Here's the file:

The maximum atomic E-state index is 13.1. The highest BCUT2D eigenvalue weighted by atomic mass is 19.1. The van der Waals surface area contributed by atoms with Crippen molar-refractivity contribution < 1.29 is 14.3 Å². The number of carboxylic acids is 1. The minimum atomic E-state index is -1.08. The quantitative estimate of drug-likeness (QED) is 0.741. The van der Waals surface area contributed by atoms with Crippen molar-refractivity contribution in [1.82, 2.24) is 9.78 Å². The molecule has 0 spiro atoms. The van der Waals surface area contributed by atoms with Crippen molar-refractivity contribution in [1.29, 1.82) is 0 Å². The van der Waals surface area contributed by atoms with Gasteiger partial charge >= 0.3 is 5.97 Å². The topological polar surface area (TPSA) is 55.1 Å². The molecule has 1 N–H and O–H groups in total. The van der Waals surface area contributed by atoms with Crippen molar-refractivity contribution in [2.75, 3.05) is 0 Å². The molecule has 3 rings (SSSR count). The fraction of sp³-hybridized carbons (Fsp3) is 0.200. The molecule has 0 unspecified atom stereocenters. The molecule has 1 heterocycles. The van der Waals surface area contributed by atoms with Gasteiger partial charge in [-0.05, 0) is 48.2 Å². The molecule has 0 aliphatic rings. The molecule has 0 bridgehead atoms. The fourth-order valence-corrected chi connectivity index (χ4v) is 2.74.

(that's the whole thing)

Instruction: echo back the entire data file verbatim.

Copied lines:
The maximum atomic E-state index is 13.1. The highest BCUT2D eigenvalue weighted by atomic mass is 19.1. The van der Waals surface area contributed by atoms with Crippen molar-refractivity contribution < 1.29 is 14.3 Å². The number of carboxylic acids is 1. The minimum atomic E-state index is -1.08. The quantitative estimate of drug-likeness (QED) is 0.741. The van der Waals surface area contributed by atoms with Crippen molar-refractivity contribution in [1.82, 2.24) is 9.78 Å². The molecule has 0 spiro atoms. The van der Waals surface area contributed by atoms with Crippen molar-refractivity contribution in [1.29, 1.82) is 0 Å². The van der Waals surface area contributed by atoms with Gasteiger partial charge >= 0.3 is 5.97 Å². The topological polar surface area (TPSA) is 55.1 Å². The molecule has 1 N–H and O–H groups in total. The van der Waals surface area contributed by atoms with Crippen molar-refractivity contribution in [2.75, 3.05) is 0 Å². The molecule has 3 rings (SSSR count). The fraction of sp³-hybridized carbons (Fsp3) is 0.200. The molecule has 0 unspecified atom stereocenters. The molecule has 1 heterocycles. The van der Waals surface area contributed by atoms with Gasteiger partial charge in [-0.05, 0) is 48.2 Å². The molecule has 0 aliphatic rings. The molecule has 0 bridgehead atoms. The fourth-order valence-corrected chi connectivity index (χ4v) is 2.74.